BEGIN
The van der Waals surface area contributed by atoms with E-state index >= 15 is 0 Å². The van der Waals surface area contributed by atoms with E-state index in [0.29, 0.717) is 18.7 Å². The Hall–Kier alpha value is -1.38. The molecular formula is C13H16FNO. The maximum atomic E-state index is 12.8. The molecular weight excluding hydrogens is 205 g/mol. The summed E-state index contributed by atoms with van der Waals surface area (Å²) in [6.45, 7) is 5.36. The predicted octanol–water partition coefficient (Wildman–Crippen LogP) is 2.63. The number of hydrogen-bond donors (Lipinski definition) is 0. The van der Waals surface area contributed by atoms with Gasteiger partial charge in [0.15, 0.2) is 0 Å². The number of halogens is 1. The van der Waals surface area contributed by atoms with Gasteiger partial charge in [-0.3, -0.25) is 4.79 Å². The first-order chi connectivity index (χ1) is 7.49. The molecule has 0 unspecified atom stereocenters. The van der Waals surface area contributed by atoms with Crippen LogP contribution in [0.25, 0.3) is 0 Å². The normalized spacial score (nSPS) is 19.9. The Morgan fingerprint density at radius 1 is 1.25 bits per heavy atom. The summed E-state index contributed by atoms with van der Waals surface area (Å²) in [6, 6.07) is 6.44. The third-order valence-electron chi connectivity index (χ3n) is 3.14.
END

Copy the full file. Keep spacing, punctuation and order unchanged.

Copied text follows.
The van der Waals surface area contributed by atoms with E-state index >= 15 is 0 Å². The van der Waals surface area contributed by atoms with E-state index in [0.29, 0.717) is 18.7 Å². The Hall–Kier alpha value is -1.38. The molecular formula is C13H16FNO. The maximum atomic E-state index is 12.8. The molecular weight excluding hydrogens is 205 g/mol. The summed E-state index contributed by atoms with van der Waals surface area (Å²) in [6.45, 7) is 5.36. The predicted octanol–water partition coefficient (Wildman–Crippen LogP) is 2.63. The number of hydrogen-bond donors (Lipinski definition) is 0. The van der Waals surface area contributed by atoms with Gasteiger partial charge in [0.15, 0.2) is 0 Å². The number of halogens is 1. The van der Waals surface area contributed by atoms with Gasteiger partial charge in [-0.3, -0.25) is 4.79 Å². The first-order chi connectivity index (χ1) is 7.49. The molecule has 0 unspecified atom stereocenters. The van der Waals surface area contributed by atoms with Crippen LogP contribution in [0.25, 0.3) is 0 Å². The normalized spacial score (nSPS) is 19.9. The Morgan fingerprint density at radius 1 is 1.25 bits per heavy atom. The summed E-state index contributed by atoms with van der Waals surface area (Å²) in [6, 6.07) is 6.44. The third-order valence-electron chi connectivity index (χ3n) is 3.14.